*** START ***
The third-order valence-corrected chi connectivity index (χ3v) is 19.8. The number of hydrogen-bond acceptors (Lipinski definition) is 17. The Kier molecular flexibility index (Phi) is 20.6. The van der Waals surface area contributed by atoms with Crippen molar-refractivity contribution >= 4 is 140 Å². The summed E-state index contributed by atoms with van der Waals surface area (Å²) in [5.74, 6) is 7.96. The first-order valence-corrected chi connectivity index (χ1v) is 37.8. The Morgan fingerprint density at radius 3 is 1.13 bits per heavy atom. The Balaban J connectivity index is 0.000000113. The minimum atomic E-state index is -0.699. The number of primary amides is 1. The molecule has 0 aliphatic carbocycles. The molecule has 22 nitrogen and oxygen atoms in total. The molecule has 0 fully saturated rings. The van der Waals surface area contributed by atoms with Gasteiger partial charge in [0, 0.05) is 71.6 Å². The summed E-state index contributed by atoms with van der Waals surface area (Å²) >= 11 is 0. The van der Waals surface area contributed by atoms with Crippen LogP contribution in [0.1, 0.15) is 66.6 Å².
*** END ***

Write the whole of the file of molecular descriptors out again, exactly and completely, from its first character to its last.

The third-order valence-corrected chi connectivity index (χ3v) is 19.8. The number of hydrogen-bond acceptors (Lipinski definition) is 17. The Kier molecular flexibility index (Phi) is 20.6. The van der Waals surface area contributed by atoms with Crippen molar-refractivity contribution >= 4 is 140 Å². The summed E-state index contributed by atoms with van der Waals surface area (Å²) in [5.74, 6) is 7.96. The first-order valence-corrected chi connectivity index (χ1v) is 37.8. The Morgan fingerprint density at radius 3 is 1.13 bits per heavy atom. The Balaban J connectivity index is 0.000000113. The minimum atomic E-state index is -0.699. The number of primary amides is 1. The molecule has 0 aliphatic carbocycles. The molecule has 22 nitrogen and oxygen atoms in total. The molecule has 0 fully saturated rings. The van der Waals surface area contributed by atoms with Gasteiger partial charge in [0, 0.05) is 71.6 Å². The summed E-state index contributed by atoms with van der Waals surface area (Å²) >= 11 is 0. The van der Waals surface area contributed by atoms with Crippen LogP contribution in [0.1, 0.15) is 66.6 Å².